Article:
Jude Brown updates us of life aboard the SAERI expedition on day 2:
I had expected an early morning phone call to wake me for the trawl but it was my alarm that went off first. The calm sailing meant a good sleep (though perhaps not as good as Vlad’s who when asked if he slept well he replied “yes like a baby in my early years”!) I headed down to the UIC (Underway Instrumental Control room) which really is like a space ship control centre with tons of monitors and from where the image capture for the underwater camera occurs. I was excited to see the last of the camera deployments was still underway – this one at 100m and unlike the other four deployments at the deeper depths which were sandy habitat, here we had rock. And wow – the diversity was amazing and it was so interesting to see such life at this depth.
When I spoke to Kate about the camera deployments she had done on the graveyard shift she beamed and commented “it’s amazing – I got to see parts of the ocean floor that no human eyes have ever seen before”. She was delighted to have seen an octopus pass through the camera viewpoint on the seafloor but also loved the anticipation of what you might see as the camera made its way down to the seabed – she’d seen a squid and lots of planktonic life whizzing past. It turned out the delay to the trawl had been an issue with the camera in the dead of night – the cable out and cable speed stopped working making it difficult for the winchman. Several deploy, retrieve, deploys later and a small amount of fiddling found an alternate solution (aka using radios from the working system) which meant the camera deployments could continue – should have called the expert Peter (who designed the whole system) and fixed it in an instant after he had woken up!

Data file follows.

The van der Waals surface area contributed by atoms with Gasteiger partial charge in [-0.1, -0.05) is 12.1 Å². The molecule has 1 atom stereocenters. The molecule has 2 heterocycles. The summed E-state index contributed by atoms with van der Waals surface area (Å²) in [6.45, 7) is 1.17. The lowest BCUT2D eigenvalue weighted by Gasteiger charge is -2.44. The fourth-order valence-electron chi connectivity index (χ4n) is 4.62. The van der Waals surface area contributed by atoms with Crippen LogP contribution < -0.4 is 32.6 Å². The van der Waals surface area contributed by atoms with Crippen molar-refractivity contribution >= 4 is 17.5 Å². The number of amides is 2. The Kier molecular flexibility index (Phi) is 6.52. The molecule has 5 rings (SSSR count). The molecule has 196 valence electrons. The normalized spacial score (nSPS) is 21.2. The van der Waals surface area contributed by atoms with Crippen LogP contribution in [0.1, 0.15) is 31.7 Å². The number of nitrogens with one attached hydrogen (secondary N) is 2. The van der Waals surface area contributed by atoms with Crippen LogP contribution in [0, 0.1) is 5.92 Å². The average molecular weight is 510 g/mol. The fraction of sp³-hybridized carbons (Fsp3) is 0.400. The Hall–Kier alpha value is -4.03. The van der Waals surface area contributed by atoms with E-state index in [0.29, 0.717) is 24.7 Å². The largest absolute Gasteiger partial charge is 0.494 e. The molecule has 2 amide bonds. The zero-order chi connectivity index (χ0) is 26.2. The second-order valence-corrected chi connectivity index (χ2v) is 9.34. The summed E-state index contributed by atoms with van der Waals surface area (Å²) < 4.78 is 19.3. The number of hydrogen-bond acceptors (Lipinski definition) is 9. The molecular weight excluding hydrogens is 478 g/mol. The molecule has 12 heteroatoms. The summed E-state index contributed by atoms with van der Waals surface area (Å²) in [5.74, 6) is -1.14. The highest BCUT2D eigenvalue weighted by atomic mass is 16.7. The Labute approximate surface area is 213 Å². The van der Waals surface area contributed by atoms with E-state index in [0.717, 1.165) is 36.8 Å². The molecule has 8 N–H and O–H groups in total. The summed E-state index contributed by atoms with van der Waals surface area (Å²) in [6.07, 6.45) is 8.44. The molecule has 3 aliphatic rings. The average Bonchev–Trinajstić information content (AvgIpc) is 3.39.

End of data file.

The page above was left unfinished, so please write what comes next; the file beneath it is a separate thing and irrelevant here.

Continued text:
After the last photo was taken for this survey set, it was time to validate what was seen on the images by collecting samples (so we can get accurate identifications of the species seen) and so to the first AGT trawl. The net was lowered over the back of the deck – those involved in steadying it as it was lowered over the side were strapped safely to the deck (so they wouldn’t fall over) and of course were dressed in their hard hat and safety boots. A pleasant change for those more used to working in the colder far south – people were happy to be wearing shorts rather than padded boiler suits and were enjoying the stable platform with only a gentle rise and fall with the small swells – “we could rename BAS the British Ascension Survey” Peter said smiling as he enjoyed the early morning sun. Once lowered to the seabed the trawl lasts 5 minutes before being winched back to the surface. Like bees round honey, an eager crowd rushed to the cod end of the net once it was safely onboard to see what delights it held.
Chester undid the end and carefully opened up the net as giant forceps came in from various angles to remove the goodies. Four different species of fish were in the trawl but it wasn’t until a wriggly red creature appeared that Chester exclaimed “Fantastic!!” As the Ophiuroid expert this brittlestar was his speciality and received preferential treatment in the processing lab! Long spine pencil urchins, an intricate cup coral, and anemones were to appear in the next trawls all to the delight of those crowded round the sorting bench, cameras and sample pots in hand.
Next came some CTD sampling and a close look at the 3D bathymetric model Elanor had created to choose the next site – heading to the North of the Island (out from English Bay) to see if what appears a similar habitat on the seabed images yields the same species on camera and in the trawls. As we steam between sites we collect some more multibeam data and hope that by the time the night shift commences and we begin the next lots of camera deployments that Oli will have learnt to make Dave a better cup of coffee.